Tips on Helping a Senior with Parkinson’s

A person in a wheelchair.
There’s been a lot of press lately about Parkinson’s disease. Major public figures, including Janet Reno, Michael J. Fox, and Robin Williams, were all diagnosed with this shattering condition. Parkinson’s is a progressive neurological disorder, with symptoms typically appearing in one’s 50’s or 60’s, although they can appear earlier.
No two people develop the disease the same way, but for most, it eventually robs the patient of their ability to walk, talk, swallow, and more. There is no known cure as of yet, and as symptoms progress, the victim will likely need increasing amounts of help until they become completely dependent on a caretaker.
If that caretaker is you, you may be wondering how to best help your loved one with Parkinson’s. Read on for some important tips.

Providing help to those with Parkinson’s

Reducing tremors

Most people are familiar with the classic symptoms of Parkinson’s – the shaking hands. If your loved one has this symptom, there are a few things you can do to help.
First, speak to your loved one’s physician about the amount of caffeine in their diet. Drinks like coffee, tea, and sodas can make a person jittery, and although it is not likely the sole factor in Parkinson tremors, it can aggravate the condition. Second, some patients find pressing the elbow of the arm they’re trying to use against the side of their body can help stabilize their hand. Finally, a combination of a hard brace and weight applied to the hand may also help reduce tremors.

Coping with fatigue

People with Parkinson’s tend to tire easily even after a small amount of activity, so chronic fatigue can be an issue. Brainstorm ways to conserve energy with your loved one, including putting frequently used items where they can be found easily, so they spend less time and effort searching for them. Adaptive devices around the home, such as grab bars, tub and shower benches, and canes or walkers may also help.

Help with swallowing

Trouble swallowing is another unenviable part of Parkinson’s, which may mean offering your loved one foods that are extremely easy to eat. Moist or soft items are ideal, as well as supplemental drinks that aren’t overly thick, which can prevent the patient from swallowing them with ease. On the other hand, food such as cookies, crackers, cakes, and other bread products can make crumbs that catch too easily in the throat.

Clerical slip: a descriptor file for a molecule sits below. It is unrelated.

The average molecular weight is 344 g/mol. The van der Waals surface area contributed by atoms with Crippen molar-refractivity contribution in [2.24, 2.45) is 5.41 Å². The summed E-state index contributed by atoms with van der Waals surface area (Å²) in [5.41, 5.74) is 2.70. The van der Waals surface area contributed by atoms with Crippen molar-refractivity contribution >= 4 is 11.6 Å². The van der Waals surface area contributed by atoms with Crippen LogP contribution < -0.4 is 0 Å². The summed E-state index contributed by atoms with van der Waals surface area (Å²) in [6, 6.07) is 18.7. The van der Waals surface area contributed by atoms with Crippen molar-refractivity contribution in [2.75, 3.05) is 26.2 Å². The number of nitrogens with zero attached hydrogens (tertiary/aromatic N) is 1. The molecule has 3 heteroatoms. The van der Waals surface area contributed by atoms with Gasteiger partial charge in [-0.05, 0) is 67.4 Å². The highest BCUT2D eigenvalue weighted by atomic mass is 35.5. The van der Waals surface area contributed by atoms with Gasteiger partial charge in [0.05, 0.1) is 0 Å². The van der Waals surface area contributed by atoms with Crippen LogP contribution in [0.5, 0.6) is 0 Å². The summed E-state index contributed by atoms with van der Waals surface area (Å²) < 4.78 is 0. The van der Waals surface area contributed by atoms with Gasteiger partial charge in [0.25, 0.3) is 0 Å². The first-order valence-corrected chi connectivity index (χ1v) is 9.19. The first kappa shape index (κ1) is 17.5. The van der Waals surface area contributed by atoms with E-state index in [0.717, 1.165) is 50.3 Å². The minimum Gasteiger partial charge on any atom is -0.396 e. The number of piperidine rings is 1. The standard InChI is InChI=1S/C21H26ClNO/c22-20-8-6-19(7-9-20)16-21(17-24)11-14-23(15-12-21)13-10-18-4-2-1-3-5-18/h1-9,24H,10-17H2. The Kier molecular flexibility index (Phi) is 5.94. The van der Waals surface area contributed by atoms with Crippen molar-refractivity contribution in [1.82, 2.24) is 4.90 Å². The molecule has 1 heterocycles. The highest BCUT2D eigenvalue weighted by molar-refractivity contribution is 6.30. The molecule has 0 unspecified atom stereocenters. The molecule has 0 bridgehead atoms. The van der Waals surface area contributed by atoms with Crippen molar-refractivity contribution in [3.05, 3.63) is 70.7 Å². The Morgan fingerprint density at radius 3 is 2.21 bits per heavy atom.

Of course, check with your loved one’s physician or nutritionist before making any changes in their meals, as certain seniors are on restricted or specialized diets unrelated to Parkinson’s.

Difficulty with depression

It will come as no surprise that victims of Parkinson’s sometimes struggle with depression. However, many who have the disease enjoy years of life with high functioning. Reminding your loved one of this may help bolster their spirits.
Exercise – to whatever extent they are able – is also known to be beneficial. It can help lift mood as well as keep muscles limber and supple. You may also want to speak to a physical or occupational therapist, who can recommend specific exercises for your senior’s condition.
Finally, don’t shy away from seeking professional help from a psychologist, psychiatrist, or both. Depression is a normal reaction to a diagnosis of a major illness, and you’ll want to use every medical tool at your disposal to treat it.

If a loved one has Parkinson’s, don’t be afraid to reach out

If you’re taking care of a senior with Parkinson’s, you’re in a unique position to provide both physical and emotional support. This is a difficult role that can be heartbreaking at times. With all the hard work that you’re doing, don’t neglect to put aside some time to take care of yourself.
There’s also no harm (or shame) in reaching out and asking for help. Consider hiring an experienced home health aid, for instance, or a visiting nurse. You’ll return to your loved one well-rested and better prepared for the challenges that come with this demanding condition.
If you are unsure of how to best help an aging loved one, the trained and compassionate staff at the Institute on Aging is here to help you make that decision and gain the best in at-home senior care. Contact us to find out more.

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